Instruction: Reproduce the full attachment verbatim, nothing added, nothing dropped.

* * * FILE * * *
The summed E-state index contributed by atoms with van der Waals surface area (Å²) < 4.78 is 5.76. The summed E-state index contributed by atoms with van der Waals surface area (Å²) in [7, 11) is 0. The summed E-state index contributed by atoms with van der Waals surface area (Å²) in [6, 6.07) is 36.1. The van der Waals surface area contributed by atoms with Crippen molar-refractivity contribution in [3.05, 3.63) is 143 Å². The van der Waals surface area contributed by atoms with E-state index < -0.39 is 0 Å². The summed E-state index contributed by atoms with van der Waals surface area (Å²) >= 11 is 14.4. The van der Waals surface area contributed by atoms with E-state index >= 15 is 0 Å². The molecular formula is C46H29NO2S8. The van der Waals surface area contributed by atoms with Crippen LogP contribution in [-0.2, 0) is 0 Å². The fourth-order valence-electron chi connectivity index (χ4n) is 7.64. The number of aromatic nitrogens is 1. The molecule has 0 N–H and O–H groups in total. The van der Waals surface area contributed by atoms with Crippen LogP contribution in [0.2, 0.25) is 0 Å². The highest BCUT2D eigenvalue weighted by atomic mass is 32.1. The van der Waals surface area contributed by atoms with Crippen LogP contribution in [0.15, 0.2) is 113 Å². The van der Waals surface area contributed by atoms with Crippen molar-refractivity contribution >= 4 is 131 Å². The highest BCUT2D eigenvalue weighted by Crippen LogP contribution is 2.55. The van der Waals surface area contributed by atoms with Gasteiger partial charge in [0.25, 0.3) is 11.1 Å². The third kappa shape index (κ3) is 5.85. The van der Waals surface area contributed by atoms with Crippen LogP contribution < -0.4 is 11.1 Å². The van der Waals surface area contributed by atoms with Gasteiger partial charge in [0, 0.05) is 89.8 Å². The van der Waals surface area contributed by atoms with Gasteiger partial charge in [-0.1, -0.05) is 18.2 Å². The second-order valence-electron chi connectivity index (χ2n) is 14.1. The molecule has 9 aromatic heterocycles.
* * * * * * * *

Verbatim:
The summed E-state index contributed by atoms with van der Waals surface area (Å²) < 4.78 is 5.76. The summed E-state index contributed by atoms with van der Waals surface area (Å²) in [7, 11) is 0. The summed E-state index contributed by atoms with van der Waals surface area (Å²) in [6, 6.07) is 36.1. The van der Waals surface area contributed by atoms with Crippen molar-refractivity contribution in [3.05, 3.63) is 143 Å². The van der Waals surface area contributed by atoms with E-state index < -0.39 is 0 Å². The summed E-state index contributed by atoms with van der Waals surface area (Å²) >= 11 is 14.4. The van der Waals surface area contributed by atoms with E-state index >= 15 is 0 Å². The molecular formula is C46H29NO2S8. The van der Waals surface area contributed by atoms with Crippen LogP contribution in [-0.2, 0) is 0 Å². The fourth-order valence-electron chi connectivity index (χ4n) is 7.64. The number of aromatic nitrogens is 1. The molecule has 0 N–H and O–H groups in total. The van der Waals surface area contributed by atoms with Crippen LogP contribution in [0.2, 0.25) is 0 Å². The highest BCUT2D eigenvalue weighted by atomic mass is 32.1. The van der Waals surface area contributed by atoms with Crippen LogP contribution in [0.15, 0.2) is 113 Å². The van der Waals surface area contributed by atoms with Crippen molar-refractivity contribution >= 4 is 131 Å². The highest BCUT2D eigenvalue weighted by Crippen LogP contribution is 2.55. The van der Waals surface area contributed by atoms with Gasteiger partial charge in [0.25, 0.3) is 11.1 Å². The third kappa shape index (κ3) is 5.85. The van der Waals surface area contributed by atoms with Crippen LogP contribution < -0.4 is 11.1 Å². The van der Waals surface area contributed by atoms with Gasteiger partial charge in [0, 0.05) is 89.8 Å². The van der Waals surface area contributed by atoms with Gasteiger partial charge in [-0.1, -0.05) is 18.2 Å². The second-order valence-electron chi connectivity index (χ2n) is 14.1. The molecule has 9 aromatic heterocycles.